National Geographic

National Geographic‘s many nature, wildlife, cultural and scientific programs, documenting humans’ exploration, conservation and research, contribute to the realization of its stated mission: inspiring people to care about planet Earth.

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  • Secrets of the Duomo
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    October 9, 2014

    The octagonal dome of the basilica of Santa Maria del Fiore has towered over the city of Florence for over 600 years. 375 feet tall and weighing in at 37,000 tons, it still stands as the largest masonry dome on earth and is the icon of Renaissance ingenuity. But Il Duomo isn't just big. It's also revolutionary. Until construction began in 1420, domes and vaults had always been built with the aid of support - scaffolding to centre and support the masonry until the mortar dried, or flying buttresses that held up impossibly high ceilings. Filippo Brunelleschi, an eccentric goldsmith-turned-architect, invented completely new machines to hoist materials into the cupola, technology that was so ahead of its time that it wouldn't be duplicated until the Industrial Revolution. He designed platforms and stairways so meticulously that only one worker died in 28 years of construction. And, most impressive of all, he engineered an elaborate puzzle of four million interlocked bricks to build his dome, vaulting the void without scaffolding, while laying bricks angled almost perpendicular to the ground. It's an engineering feat that has never been duplicated. And there's a reason why - Brunelleschi never revealed how he did it.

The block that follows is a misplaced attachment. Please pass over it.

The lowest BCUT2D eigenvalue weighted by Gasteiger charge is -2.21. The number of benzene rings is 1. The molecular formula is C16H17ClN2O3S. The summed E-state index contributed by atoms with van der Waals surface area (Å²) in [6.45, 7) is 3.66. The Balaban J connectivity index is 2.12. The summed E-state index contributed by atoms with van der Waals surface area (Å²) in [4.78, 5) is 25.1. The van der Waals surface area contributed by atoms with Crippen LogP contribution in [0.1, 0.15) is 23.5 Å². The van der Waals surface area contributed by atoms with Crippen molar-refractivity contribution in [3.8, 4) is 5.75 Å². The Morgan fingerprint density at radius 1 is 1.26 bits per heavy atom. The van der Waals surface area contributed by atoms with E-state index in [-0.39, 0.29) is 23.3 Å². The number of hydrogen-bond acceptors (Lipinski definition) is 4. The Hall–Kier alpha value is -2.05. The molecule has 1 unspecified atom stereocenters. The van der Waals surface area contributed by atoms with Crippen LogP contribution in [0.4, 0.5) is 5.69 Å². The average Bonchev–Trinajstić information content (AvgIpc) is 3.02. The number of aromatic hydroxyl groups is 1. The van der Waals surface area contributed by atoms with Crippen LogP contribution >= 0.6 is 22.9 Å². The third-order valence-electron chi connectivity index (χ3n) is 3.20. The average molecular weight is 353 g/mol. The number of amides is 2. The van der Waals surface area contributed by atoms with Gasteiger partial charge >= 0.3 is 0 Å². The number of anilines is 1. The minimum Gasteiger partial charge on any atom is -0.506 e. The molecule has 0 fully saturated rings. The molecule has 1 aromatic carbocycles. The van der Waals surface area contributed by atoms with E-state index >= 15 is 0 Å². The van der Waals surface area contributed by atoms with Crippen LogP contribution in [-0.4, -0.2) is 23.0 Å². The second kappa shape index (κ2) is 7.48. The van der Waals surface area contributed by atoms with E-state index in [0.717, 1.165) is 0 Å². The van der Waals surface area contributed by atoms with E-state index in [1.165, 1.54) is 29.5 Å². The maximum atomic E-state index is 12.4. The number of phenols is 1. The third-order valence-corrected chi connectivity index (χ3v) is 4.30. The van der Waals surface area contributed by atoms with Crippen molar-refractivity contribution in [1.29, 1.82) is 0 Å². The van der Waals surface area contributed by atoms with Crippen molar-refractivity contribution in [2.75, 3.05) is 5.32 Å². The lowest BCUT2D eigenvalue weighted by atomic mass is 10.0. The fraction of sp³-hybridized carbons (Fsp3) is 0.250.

• Game of Lions
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    September 27, 2014

    One out of eight lions survives into adulthood, and the males that do, enter into a game of kings, as each bloodline fights for its ultimate survival and right to win a pride. Those that do not survive are the noble offspring that fate or natural selection simply determines are dead ends in their particular family tree. Each survivor, however, is the result of hard battles won against hunger, attack by older males, and run-ins with different nomads all trying to win the ultimate prize: life.

  • Ghost Ships of the Great Lakes
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    July 5, 2014

    The discovery of a human skull in the depths of Lake Superior, USA begins a story that will take historian and author Brendon Baillod across two Great Lakes and a century of history. It takes him and a team of elite technical divers more than 20 miles off Milwaukee where they discover the wreck of one of Lake Michigan's lost queens and to the remote waters of Lake Superior where they determine the identity of another lost ship. This discovery takes us into the forgotten life of a brave and stubborn woman who lived and died on these wild waters. Whether her presence cursed these ships, or a more earthly explanation can be found, the Great Lakes' reputation as a graveyard for mariners stands firm.

  • Megastructures: Eco School
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    April 17, 2014

    Devastating forces of nature plague the countryside of Taiwan. The country's latest solution is simple but ingenious - A high-tech, net-zero, "Eco-School" that's more than just for teaching.

  • Hunt for the Shadow Cat
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    April 12, 2014

    The jaguar is considered the most mysterious and magnificent of all big cats. Ancient cultures considered them gods for their power, beauty and speed. But little is really known about this species that stalks the deepest jungles. Researchers have collected information about male jaguars, but half of the picture is missing as we know remarkably little about females. For the first time, Boone Smith brings his expertise to Central and South America as he teams up with Dr. Howard Quigley, who leads Panthera's Jaguar Program. They are on a mission to capture, film and attach sophisticated tracking collars on the cunning and elusive jaguars - including a female - in the jungles of Belize and the swamps of Brazil and finally enter the jaguar's secret lair.